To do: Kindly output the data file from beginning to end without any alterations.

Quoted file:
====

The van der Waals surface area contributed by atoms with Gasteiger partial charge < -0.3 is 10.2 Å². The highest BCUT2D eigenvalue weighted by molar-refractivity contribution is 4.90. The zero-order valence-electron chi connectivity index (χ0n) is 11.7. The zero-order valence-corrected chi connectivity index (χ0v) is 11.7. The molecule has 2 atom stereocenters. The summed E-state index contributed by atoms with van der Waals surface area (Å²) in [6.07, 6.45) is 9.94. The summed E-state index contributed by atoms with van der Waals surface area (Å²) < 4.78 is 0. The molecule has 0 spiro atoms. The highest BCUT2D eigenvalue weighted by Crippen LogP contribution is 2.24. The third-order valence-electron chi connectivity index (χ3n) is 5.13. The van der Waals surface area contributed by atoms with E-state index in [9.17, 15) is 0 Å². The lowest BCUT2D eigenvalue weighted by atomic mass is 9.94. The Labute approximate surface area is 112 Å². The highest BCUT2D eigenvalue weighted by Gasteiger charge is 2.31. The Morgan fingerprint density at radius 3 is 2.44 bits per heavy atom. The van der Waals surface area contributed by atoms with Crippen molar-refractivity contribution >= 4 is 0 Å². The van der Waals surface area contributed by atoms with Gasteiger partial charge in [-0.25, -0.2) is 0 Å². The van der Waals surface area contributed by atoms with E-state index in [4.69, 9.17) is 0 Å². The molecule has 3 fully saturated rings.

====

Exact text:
The van der Waals surface area contributed by atoms with Gasteiger partial charge < -0.3 is 10.2 Å². The highest BCUT2D eigenvalue weighted by molar-refractivity contribution is 4.90. The zero-order valence-electron chi connectivity index (χ0n) is 11.7. The zero-order valence-corrected chi connectivity index (χ0v) is 11.7. The molecule has 2 atom stereocenters. The summed E-state index contributed by atoms with van der Waals surface area (Å²) in [6.07, 6.45) is 9.94. The summed E-state index contributed by atoms with van der Waals surface area (Å²) < 4.78 is 0. The molecule has 0 spiro atoms. The highest BCUT2D eigenvalue weighted by Crippen LogP contribution is 2.24. The third-order valence-electron chi connectivity index (χ3n) is 5.13. The van der Waals surface area contributed by atoms with E-state index in [9.17, 15) is 0 Å². The lowest BCUT2D eigenvalue weighted by atomic mass is 9.94. The Labute approximate surface area is 112 Å². The highest BCUT2D eigenvalue weighted by Gasteiger charge is 2.31. The Morgan fingerprint density at radius 3 is 2.44 bits per heavy atom. The van der Waals surface area contributed by atoms with Crippen molar-refractivity contribution >= 4 is 0 Å². The van der Waals surface area contributed by atoms with Gasteiger partial charge in [-0.25, -0.2) is 0 Å². The van der Waals surface area contributed by atoms with E-state index in [4.69, 9.17) is 0 Å². The molecule has 3 fully saturated rings.